Saturday, September 1, 2012

A Reader Writes: Is It Best to Stay in a Completely “Pain-Free” Zone?

Someone posed these questions recently.
1. Did you try to stay in a completely "pain-free" zone for as long as you could? Or did you look for the point of little pain that marks the edge of your ability so that you push it further? (not sure if I wrote that clearly enough)
 2. Could you share some of the exercises you did that worked (beside walking)? 
I’ve answered these questions in places before, but from time to time, I like revisiting certain subjects, figuring some people have arrived at this blog for the first time.

On #1 -- Is there such a thing as good, or at least acceptable, pain? Should you expect to live with a certain amount of pain to “edge your training,” so to speak, in recovery? And how to figure out where to draw the lines?

Great, tough questions. What’s somewhat surprising: I’ve yet to find much in the way of answers either, in my wanderings on the Internet. What follows are my opinions, based on my own research and experience.

If you have a “pain-free” window each day, try to enlarge that window.

Which generally means: Stay in the “pain-free zone” as much as possible. So, very short bursts of walking may be better than long walks at first. Gradually re-introduce your bad knees to the rigors of daily living (long periods of sitting, climbing stairs).

What’s a pain-free window?

Well, if you’re lucky (as I was), you do wake up each morning with your knees feeling better. Someone once described this as “It’s like I wake up with a brand new set of knees each morning.”

But you really don’t because those knees wear down all too quickly -- in an hour, two hours, three -- because they’re not that strong.

Anyway, that pain-free window, of a few hours or however long it is, is what you want to try to enlarge, in my opinion.

If you don’t have a pain-free window, you want to work toward getting one.

If you’re always in pain, a good plan for recovery becomes more complicated (see here). In that case, if you’re too focused on avoiding all pain, your tendency is to move less -- which isn’t good. So you have to very very very slowly work on healing those knees: using some experimentation, quite possibly creativity -- and lots of patience.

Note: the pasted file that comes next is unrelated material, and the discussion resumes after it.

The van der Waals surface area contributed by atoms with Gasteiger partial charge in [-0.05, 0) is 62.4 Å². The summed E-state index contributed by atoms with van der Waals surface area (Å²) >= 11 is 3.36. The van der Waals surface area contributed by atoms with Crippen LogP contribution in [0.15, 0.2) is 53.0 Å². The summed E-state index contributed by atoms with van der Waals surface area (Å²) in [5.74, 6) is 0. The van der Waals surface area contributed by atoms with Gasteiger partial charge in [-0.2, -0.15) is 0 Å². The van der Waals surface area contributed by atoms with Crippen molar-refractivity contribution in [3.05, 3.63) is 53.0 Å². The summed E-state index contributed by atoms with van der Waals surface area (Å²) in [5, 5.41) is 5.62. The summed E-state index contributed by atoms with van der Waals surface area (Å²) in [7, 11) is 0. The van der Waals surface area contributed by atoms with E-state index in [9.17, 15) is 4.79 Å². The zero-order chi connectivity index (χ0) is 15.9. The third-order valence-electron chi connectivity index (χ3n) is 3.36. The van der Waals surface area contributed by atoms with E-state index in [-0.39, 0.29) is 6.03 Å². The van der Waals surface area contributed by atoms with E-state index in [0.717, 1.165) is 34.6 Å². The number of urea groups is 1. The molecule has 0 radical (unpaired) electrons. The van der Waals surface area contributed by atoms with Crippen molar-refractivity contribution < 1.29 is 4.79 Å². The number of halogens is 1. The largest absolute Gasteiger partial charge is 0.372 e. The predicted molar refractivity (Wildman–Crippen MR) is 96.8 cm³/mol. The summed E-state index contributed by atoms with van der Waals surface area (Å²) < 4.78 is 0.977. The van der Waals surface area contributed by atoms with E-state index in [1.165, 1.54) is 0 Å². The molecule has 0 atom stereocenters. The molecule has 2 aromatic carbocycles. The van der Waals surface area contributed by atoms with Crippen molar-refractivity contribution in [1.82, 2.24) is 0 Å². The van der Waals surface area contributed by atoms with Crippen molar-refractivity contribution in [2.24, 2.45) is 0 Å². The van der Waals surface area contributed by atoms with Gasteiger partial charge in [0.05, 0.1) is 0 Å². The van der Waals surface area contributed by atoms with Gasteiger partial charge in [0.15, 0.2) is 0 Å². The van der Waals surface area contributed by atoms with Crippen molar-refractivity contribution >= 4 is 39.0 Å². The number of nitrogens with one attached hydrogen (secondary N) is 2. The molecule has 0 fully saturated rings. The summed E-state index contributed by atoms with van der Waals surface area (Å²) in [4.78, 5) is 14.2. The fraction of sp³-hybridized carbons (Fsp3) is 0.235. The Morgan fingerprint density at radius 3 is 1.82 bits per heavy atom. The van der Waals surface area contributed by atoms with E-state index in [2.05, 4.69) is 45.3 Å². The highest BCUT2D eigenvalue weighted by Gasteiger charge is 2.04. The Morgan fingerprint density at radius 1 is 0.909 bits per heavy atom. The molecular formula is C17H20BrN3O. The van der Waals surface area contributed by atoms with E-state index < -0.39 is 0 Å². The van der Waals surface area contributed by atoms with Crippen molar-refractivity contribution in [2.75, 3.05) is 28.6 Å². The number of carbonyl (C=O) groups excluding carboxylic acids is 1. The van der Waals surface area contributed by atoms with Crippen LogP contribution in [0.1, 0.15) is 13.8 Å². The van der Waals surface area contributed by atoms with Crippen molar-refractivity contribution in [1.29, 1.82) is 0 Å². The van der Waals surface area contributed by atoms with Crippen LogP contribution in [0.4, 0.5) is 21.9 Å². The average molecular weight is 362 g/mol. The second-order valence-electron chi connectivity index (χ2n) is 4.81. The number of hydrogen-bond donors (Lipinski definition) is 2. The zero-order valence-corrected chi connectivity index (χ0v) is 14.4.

Swelling is pretty much always bad.

That’s my opinion anyway. Swelling seems to me to be your angry joint screaming, “You overdid it, doofus. Now I hurt and can’t move through my normal range of motion!” If, however, the swelling isn’t mechanically induced, but caused by say an autoimmune disorder, the analysis about how to prevent it changes -- because it’s much less clear to me how you deal with that kind of problem, unfortunately.

You don’t necessarily need pain to “edge your training” when healing bad knees.

Again: my opinion. But joints aren’t muscles. After a hard run, during your preparation for the local 5k, maybe your muscles burn, in a good way that signifies you’re getting stronger. That same “burn” in your joints after a hard hike, because you’re trying to strengthen them, isn’t a good thing. In my opinion.

I got better by pushing my knees to do more, sure. But I pushed slowly, and carefully. To me, the ideal recovery is one in which you improve, and steadily push your knees to do more, while experiencing as little pain as possible.

As for that second question, about what other exercises I did: I have spent little time talking about them because, honestly, I don’t think they mattered much in my recovery. But here are my three favorites:

The “monster walk” (I call it the “crab walk,” which is think is more descriptive.) Knot the ends of a Theraband together, roll the loop up over your ankles, then walk side to side, against the band’s resistance. This exercise didn’t put much strain on my knees, I found.

Unloaded forward knee bends (Doug Kelsey describes these here.)